The period from 1840 to 1880 was one of steady growth in the county. Construction was influenced by the development of roads through the area, particularly the Glades Road, the Pennsylvania Road, and the smaller toll roads. These roads brought into the district people who required buildings, the artisans to build them, and some of the materials needed for their construction. Most importantly, traffic on these roads produced the wealth needed to build houses, barns, and taverns, and brought contact with cultural sources east of the Alleghenies. Agriculturalists prospered during this period, as seen in the handsome brick farmhouses and large barns they erected. A specific design of banked, center-hall plan brick house with double porches became a fixture at the finest families of Brothersvalley Township. Photographs of one of these homes is reproduced below.
This design was executed in wood in many locations in Somerset and Stonycreek Townships. Eleven examples of the brick home of this design were identified These are located on the map below The construction dates of these houses range from 1850 to 1870. Almost without exception, these houses took the place of early log structures on the farm. The handsome Federal-style brick homes of Berlin were built during this period by second and third generation merchants and businessmen.
Construction dates and current owners for the above homes are as follows:
Click here for photos of all farm houses together. (57 sec. download time at 33600 bps)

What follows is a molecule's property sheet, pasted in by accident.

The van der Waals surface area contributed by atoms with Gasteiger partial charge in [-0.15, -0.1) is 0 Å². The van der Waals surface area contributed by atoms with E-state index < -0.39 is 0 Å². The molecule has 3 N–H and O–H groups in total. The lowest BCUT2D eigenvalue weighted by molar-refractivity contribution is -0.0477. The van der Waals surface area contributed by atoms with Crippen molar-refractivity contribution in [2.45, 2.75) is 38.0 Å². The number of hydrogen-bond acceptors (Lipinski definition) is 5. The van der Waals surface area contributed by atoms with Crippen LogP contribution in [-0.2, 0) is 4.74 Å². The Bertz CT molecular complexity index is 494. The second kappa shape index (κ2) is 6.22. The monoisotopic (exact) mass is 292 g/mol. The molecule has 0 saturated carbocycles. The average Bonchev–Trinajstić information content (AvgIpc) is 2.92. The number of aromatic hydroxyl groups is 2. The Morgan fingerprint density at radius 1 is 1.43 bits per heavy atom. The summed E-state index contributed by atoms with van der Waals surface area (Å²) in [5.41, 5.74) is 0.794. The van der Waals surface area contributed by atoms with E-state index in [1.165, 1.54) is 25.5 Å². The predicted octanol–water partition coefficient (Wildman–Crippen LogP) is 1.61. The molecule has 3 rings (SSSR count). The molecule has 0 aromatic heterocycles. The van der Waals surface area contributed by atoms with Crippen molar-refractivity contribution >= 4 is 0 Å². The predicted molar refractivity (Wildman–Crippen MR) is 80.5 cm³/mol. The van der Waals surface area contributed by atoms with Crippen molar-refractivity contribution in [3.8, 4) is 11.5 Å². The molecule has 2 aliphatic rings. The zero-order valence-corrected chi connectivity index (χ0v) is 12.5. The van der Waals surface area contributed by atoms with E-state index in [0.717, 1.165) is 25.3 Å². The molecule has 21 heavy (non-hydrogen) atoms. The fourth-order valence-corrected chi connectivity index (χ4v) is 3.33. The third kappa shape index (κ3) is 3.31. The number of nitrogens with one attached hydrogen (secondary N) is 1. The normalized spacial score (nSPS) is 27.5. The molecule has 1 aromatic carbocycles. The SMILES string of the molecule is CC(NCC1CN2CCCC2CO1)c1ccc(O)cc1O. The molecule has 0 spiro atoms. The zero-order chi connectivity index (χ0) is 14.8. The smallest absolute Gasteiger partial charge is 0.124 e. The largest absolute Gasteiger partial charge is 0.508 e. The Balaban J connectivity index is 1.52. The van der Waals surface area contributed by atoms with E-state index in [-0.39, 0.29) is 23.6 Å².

Click on hypertext to the left of date for photo of each house and individual facts:
ST- 522 - c. 18xx - Calvin Will
SK-298 - c. 1840 - Robert and Nancy Bauermaster
BT-044 - c. 1852 - Robert and Towalee Will
BT-059 - c. 1850 - Mrs. S. Boyd Dickey
BT-157 - c. 1867 - William Scurfield
BT-173 - c. 1870 - Brian Stair
BT-374 - c. 1852 - Rick Bonomo
BT-335 - c. 1859 - Jim and Lissa Paxton
BT-010 - c. 1860 - Harry and Virginia Rhoades
BT-056 - c. 1850 - Thomas W. Calvert
BT-214 - c. 1850 - Dave Meese
Barns with over-hanging forebays or foreshoots, summerhouses built over springs, and other farm structures were erected during this period to house larger herds and new farm implements and wheeled vehicles. Late in this period, barn decorations became popular, particularly in Stonycreek and Brothersvalley Township. Distinctive designs have been identified in each of these areas, including the five-point Stonycreek star and the page. By contrast, barns built earlier in this period have,only heart- shaped or round ventilation holes cut in the gable end for decoration and utility.